Shyrokyne town which was once a resort on the Sea of Azov became one of the hottest points of conflict in Ukraine. Radio Liberty journalist Andriy Dubchak visited the place that has become a militarized ghost town.
The beach of Shyrokyne, with razor wire strung between “dragon’s teeth” (concrete pyramids designed to stop a military beach landing). Off the beach, naval mines lurk under the waves.
An Orthodox Christian icon bounces in the cabin of a Hummer as Ukrainian soldiers speed toward Shyrokyne.
An Orthodox cross with the words “save and preserve” on the outskirts of Shyrokyne.
Branches sliced off trees by shrapnel.
Most of Shyrokyne now lies in ruins. The village became a major flashpoint in 2015 after Russia-backed separatists operating near Shyrokyne allegedly launched a salvo of Grad rockets into nearby Mariupol, killing 30 civilians.
A file photo of a Grad multiple-rocket launcher. The city of Mariupol lies around 15 kilometers from Shyrokyne, well within range of Grad rocket attacks.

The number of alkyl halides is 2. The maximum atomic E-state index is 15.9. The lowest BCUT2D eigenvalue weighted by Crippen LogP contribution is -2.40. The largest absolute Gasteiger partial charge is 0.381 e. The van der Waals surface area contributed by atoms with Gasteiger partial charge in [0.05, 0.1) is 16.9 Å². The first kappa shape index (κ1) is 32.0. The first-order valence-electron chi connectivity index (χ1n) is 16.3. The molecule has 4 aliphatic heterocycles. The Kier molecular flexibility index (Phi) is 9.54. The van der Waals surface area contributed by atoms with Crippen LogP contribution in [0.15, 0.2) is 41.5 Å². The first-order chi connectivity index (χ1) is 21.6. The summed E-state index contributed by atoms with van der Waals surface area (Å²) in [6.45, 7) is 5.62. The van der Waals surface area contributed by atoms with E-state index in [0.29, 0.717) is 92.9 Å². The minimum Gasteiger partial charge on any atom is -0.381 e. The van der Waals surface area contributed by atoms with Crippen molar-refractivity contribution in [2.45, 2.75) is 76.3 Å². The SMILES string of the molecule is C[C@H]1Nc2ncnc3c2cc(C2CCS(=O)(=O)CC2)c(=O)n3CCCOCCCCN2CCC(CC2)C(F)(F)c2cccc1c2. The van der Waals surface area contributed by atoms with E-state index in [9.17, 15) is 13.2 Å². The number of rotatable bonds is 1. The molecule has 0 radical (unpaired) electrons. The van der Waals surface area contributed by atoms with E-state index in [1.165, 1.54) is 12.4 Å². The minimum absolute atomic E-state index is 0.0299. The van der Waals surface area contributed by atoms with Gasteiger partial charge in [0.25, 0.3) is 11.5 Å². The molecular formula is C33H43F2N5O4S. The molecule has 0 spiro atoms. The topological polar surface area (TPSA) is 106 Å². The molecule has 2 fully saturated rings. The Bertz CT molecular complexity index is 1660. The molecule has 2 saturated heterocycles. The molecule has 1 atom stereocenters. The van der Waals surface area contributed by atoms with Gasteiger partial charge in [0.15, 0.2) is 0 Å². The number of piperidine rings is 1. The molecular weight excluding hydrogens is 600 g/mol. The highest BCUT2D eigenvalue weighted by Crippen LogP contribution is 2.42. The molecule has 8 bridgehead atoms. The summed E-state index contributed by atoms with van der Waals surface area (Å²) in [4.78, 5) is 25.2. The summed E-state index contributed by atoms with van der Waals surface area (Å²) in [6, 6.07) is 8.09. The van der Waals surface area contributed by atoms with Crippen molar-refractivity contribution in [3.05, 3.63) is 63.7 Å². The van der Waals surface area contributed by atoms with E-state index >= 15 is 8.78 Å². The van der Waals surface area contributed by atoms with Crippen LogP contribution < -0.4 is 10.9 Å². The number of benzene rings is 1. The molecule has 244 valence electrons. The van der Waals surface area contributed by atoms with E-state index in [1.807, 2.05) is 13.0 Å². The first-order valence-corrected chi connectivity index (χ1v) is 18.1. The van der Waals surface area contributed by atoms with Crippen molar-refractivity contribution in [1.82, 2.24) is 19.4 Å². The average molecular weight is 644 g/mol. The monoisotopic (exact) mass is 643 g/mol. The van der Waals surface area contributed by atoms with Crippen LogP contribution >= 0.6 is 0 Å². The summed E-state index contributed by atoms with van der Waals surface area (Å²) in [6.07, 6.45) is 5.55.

A major offensive was launched by Ukrainian forces in 2015 to retake the town from separatists and prevent further attacks. It has been held by Ukrainian forces ever since, though fighting has flared up regularly.
A file photo of coastline near Shyrokyne photographed in 2013, a few months before war broke out. After Russia annexed Crimea in early 2014, Ukraine’s southern coast became a fiercely contested military objective. Analysts said there was a possibility Russia-backed separatists would try to open up a “land bridge” running from southern Russia, down Ukraine’s coast, to Crimea.
Ukrainian soldiers inside an abandoned beach house.
A fridge painted with the word “STOP” lying in rubble inside Shyrokyne.
Ukrainian soldiers look out over the deserted beach of Shyrokyne.
The tail of a mortar, deeply embedded in rain-soaked ground.
Photographer Andriy Dubchak holds a shard of shrapnel in the center of Shyrokyne.